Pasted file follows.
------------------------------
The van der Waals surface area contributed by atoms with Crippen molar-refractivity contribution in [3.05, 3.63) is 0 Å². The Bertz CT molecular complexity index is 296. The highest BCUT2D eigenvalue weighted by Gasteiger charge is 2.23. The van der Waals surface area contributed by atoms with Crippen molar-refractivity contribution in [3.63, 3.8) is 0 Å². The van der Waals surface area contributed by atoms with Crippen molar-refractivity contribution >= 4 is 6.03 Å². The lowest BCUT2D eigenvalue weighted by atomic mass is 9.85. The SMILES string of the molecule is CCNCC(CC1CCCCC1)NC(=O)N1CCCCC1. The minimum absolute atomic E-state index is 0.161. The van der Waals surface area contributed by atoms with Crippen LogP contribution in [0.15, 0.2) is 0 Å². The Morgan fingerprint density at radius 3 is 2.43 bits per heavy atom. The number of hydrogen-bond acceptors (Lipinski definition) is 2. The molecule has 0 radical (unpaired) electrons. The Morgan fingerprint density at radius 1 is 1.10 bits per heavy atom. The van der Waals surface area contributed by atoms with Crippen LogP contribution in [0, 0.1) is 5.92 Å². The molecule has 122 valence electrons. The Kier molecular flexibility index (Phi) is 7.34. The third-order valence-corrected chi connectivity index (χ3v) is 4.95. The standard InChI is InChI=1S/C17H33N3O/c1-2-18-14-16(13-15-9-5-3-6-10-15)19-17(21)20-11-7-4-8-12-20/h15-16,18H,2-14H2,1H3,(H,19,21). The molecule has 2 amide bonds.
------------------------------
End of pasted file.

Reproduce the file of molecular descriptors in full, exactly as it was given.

The van der Waals surface area contributed by atoms with Crippen molar-refractivity contribution in [3.05, 3.63) is 0 Å². The Bertz CT molecular complexity index is 296. The highest BCUT2D eigenvalue weighted by Gasteiger charge is 2.23. The van der Waals surface area contributed by atoms with Crippen molar-refractivity contribution in [3.63, 3.8) is 0 Å². The van der Waals surface area contributed by atoms with Crippen molar-refractivity contribution >= 4 is 6.03 Å². The lowest BCUT2D eigenvalue weighted by atomic mass is 9.85. The SMILES string of the molecule is CCNCC(CC1CCCCC1)NC(=O)N1CCCCC1. The minimum absolute atomic E-state index is 0.161. The van der Waals surface area contributed by atoms with Crippen LogP contribution in [0.15, 0.2) is 0 Å². The Morgan fingerprint density at radius 3 is 2.43 bits per heavy atom. The number of hydrogen-bond acceptors (Lipinski definition) is 2. The molecule has 0 radical (unpaired) electrons. The Morgan fingerprint density at radius 1 is 1.10 bits per heavy atom. The van der Waals surface area contributed by atoms with Crippen LogP contribution in [0, 0.1) is 5.92 Å². The molecule has 122 valence electrons. The Kier molecular flexibility index (Phi) is 7.34. The third-order valence-corrected chi connectivity index (χ3v) is 4.95. The standard InChI is InChI=1S/C17H33N3O/c1-2-18-14-16(13-15-9-5-3-6-10-15)19-17(21)20-11-7-4-8-12-20/h15-16,18H,2-14H2,1H3,(H,19,21). The molecule has 2 amide bonds.